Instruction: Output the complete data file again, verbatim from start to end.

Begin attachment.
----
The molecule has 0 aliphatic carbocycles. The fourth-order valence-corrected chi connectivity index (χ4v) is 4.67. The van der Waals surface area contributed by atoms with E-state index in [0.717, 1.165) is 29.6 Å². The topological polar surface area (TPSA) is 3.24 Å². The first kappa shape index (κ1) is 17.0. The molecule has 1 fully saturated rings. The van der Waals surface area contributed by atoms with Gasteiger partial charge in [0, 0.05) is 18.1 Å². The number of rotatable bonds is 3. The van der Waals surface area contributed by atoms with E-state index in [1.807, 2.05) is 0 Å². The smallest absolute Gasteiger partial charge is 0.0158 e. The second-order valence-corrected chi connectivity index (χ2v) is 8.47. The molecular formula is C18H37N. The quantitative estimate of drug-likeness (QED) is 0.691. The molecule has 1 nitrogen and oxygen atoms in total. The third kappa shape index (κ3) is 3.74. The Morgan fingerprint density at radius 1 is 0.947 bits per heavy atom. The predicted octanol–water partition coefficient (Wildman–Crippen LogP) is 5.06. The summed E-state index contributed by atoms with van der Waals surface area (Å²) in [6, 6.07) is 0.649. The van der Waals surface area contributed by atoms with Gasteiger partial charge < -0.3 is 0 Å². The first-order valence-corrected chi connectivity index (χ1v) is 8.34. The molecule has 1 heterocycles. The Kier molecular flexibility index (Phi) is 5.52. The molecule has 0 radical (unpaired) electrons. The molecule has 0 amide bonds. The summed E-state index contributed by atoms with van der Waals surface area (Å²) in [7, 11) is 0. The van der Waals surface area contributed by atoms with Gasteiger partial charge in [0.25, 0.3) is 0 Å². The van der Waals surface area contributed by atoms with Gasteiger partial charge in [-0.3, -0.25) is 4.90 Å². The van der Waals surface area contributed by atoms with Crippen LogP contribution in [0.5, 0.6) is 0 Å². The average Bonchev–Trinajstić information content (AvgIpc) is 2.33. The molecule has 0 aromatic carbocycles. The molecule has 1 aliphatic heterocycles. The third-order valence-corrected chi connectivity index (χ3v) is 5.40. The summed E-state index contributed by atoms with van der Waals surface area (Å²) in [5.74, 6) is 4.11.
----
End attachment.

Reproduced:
The molecule has 0 aliphatic carbocycles. The fourth-order valence-corrected chi connectivity index (χ4v) is 4.67. The van der Waals surface area contributed by atoms with E-state index in [0.717, 1.165) is 29.6 Å². The topological polar surface area (TPSA) is 3.24 Å². The first kappa shape index (κ1) is 17.0. The molecule has 1 fully saturated rings. The van der Waals surface area contributed by atoms with Gasteiger partial charge in [0, 0.05) is 18.1 Å². The number of rotatable bonds is 3. The van der Waals surface area contributed by atoms with E-state index in [1.807, 2.05) is 0 Å². The smallest absolute Gasteiger partial charge is 0.0158 e. The second-order valence-corrected chi connectivity index (χ2v) is 8.47. The molecular formula is C18H37N. The quantitative estimate of drug-likeness (QED) is 0.691. The molecule has 1 nitrogen and oxygen atoms in total. The third kappa shape index (κ3) is 3.74. The Morgan fingerprint density at radius 1 is 0.947 bits per heavy atom. The predicted octanol–water partition coefficient (Wildman–Crippen LogP) is 5.06. The summed E-state index contributed by atoms with van der Waals surface area (Å²) in [6, 6.07) is 0.649. The van der Waals surface area contributed by atoms with Gasteiger partial charge < -0.3 is 0 Å². The first-order valence-corrected chi connectivity index (χ1v) is 8.34. The molecule has 1 heterocycles. The Kier molecular flexibility index (Phi) is 5.52. The molecule has 0 radical (unpaired) electrons. The molecule has 0 amide bonds. The summed E-state index contributed by atoms with van der Waals surface area (Å²) in [7, 11) is 0. The van der Waals surface area contributed by atoms with Gasteiger partial charge in [0.25, 0.3) is 0 Å². The van der Waals surface area contributed by atoms with Gasteiger partial charge in [-0.3, -0.25) is 4.90 Å². The van der Waals surface area contributed by atoms with Crippen LogP contribution in [0.5, 0.6) is 0 Å². The average Bonchev–Trinajstić information content (AvgIpc) is 2.33. The molecule has 0 aromatic carbocycles. The molecule has 1 aliphatic heterocycles. The third-order valence-corrected chi connectivity index (χ3v) is 5.40. The summed E-state index contributed by atoms with van der Waals surface area (Å²) in [5.74, 6) is 4.11.